Friday, October 9, 2015

Peter Dobrin

Peter Dobrin is a classical music critic for The Inquirer. Since 1989, he has written music reviews, features, news and commentary for the paper, covering such topics as the Philadelphia Orchestra's 64-day strike in 1996, the development of a new performing arts center in Philadelphia, changes in the classical-recording industry and the finances of Philadelphia's arts organizations.

He has also covered the Philadelphia Orchestra's tours in Asia, South America and the United States. Dobrin was a French horn player. He earned an undergraduate degree in performance from the University of Miami, and received a master's degree in music criticism from the Peabody Institute of the Johns Hopkins University, where he studied with Elliott Galkin. His work has also appeared in the Baltimore Sun and the Washington Post.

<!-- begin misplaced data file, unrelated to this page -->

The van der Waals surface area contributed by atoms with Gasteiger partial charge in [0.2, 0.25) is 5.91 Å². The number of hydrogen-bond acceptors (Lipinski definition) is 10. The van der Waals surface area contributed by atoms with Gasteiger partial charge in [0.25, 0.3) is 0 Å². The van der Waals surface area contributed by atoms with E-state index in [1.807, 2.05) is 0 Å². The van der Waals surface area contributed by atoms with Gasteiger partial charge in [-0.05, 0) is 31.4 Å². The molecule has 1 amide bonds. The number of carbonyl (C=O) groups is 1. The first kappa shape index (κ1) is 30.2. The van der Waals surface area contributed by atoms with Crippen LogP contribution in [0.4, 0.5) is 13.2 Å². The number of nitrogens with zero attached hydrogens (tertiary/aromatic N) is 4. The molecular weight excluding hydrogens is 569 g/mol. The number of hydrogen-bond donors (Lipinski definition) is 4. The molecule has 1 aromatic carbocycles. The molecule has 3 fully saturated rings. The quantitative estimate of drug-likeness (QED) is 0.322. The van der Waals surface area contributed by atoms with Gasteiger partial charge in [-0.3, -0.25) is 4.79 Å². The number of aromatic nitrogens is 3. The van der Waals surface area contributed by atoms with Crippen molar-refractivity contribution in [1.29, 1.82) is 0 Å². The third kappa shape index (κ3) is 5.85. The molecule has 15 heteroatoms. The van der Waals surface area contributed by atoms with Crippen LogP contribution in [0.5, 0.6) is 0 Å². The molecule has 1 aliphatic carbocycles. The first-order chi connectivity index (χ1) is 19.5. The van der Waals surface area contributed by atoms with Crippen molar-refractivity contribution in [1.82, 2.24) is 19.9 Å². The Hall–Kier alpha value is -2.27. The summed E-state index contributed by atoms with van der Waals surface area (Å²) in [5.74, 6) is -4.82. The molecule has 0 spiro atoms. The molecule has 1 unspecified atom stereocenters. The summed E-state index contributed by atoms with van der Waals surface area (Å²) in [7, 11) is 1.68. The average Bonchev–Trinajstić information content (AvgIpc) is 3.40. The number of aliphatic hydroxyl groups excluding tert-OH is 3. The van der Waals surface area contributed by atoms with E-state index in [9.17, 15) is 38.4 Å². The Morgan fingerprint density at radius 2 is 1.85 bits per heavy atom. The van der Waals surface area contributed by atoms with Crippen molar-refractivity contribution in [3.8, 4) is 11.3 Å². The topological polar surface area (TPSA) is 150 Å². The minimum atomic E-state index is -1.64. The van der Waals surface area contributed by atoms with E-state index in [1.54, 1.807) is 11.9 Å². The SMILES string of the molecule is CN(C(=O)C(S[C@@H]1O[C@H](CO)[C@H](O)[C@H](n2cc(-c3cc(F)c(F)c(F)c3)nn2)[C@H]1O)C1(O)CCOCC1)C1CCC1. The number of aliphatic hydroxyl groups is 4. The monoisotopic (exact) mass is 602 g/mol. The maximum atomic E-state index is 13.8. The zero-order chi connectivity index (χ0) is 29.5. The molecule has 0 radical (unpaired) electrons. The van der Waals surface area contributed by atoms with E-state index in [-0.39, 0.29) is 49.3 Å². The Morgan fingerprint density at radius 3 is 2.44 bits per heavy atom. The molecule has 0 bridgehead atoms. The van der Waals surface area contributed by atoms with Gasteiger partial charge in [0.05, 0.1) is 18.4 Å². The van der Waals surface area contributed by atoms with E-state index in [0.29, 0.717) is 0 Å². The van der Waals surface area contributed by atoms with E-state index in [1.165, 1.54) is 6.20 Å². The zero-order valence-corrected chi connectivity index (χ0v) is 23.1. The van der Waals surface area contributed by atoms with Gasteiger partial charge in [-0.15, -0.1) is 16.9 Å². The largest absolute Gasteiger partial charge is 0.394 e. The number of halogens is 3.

Read his blog "ArtsWatch" to find out who's making news, noise and splash in the Philadelphia arts world and beyond. 

Read Peter's blog Arts Watch
Latest post: Kimmel Center reaches deal with unions - 09/30/2014
  Email Peter at
The president and CEO of the Philly Pops has filed a defamation suit against the conductor and pianist Peter Nero, the Pops' former artistic director.
A pleasing tension rolls off the stage in A Coffin in Egypt, the emotional differential between Ricky Ian Gordon's optimistic score and his dejected main character, the widow Bledsoe. Such contrasts bloom in abundance. Myrtle Bledsoe once had beauty and wealth but was tethered to a philandering, murderous husband, and despite great cultural ambition found herself mostly in rural, early-20th-century Egypt, Texas, pining for something beyond the horizon.

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